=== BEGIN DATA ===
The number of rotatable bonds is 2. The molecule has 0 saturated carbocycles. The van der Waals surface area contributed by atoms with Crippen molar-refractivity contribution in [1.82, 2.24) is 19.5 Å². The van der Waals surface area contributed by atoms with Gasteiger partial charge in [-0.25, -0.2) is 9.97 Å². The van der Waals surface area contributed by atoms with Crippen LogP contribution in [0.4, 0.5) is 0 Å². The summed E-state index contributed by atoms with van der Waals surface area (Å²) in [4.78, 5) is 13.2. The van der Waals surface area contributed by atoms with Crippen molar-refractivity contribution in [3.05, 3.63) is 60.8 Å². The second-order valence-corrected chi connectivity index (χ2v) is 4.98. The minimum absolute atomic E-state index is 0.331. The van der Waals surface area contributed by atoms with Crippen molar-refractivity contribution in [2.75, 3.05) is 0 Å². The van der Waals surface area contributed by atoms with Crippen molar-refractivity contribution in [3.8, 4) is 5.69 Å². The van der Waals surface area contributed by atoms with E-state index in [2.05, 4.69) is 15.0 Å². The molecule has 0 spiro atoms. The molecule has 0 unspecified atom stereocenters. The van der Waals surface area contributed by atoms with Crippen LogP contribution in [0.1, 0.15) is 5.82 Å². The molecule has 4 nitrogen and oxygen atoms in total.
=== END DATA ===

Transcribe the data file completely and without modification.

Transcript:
The number of rotatable bonds is 2. The molecule has 0 saturated carbocycles. The van der Waals surface area contributed by atoms with Crippen molar-refractivity contribution in [1.82, 2.24) is 19.5 Å². The van der Waals surface area contributed by atoms with Gasteiger partial charge in [-0.25, -0.2) is 9.97 Å². The van der Waals surface area contributed by atoms with Crippen LogP contribution in [0.4, 0.5) is 0 Å². The summed E-state index contributed by atoms with van der Waals surface area (Å²) in [4.78, 5) is 13.2. The van der Waals surface area contributed by atoms with Crippen molar-refractivity contribution in [3.05, 3.63) is 60.8 Å². The second-order valence-corrected chi connectivity index (χ2v) is 4.98. The minimum absolute atomic E-state index is 0.331. The van der Waals surface area contributed by atoms with Crippen molar-refractivity contribution in [2.75, 3.05) is 0 Å². The van der Waals surface area contributed by atoms with Crippen molar-refractivity contribution in [3.8, 4) is 5.69 Å². The van der Waals surface area contributed by atoms with E-state index in [2.05, 4.69) is 15.0 Å². The molecule has 0 spiro atoms. The molecule has 0 unspecified atom stereocenters. The van der Waals surface area contributed by atoms with Crippen LogP contribution in [0.1, 0.15) is 5.82 Å². The molecule has 4 nitrogen and oxygen atoms in total.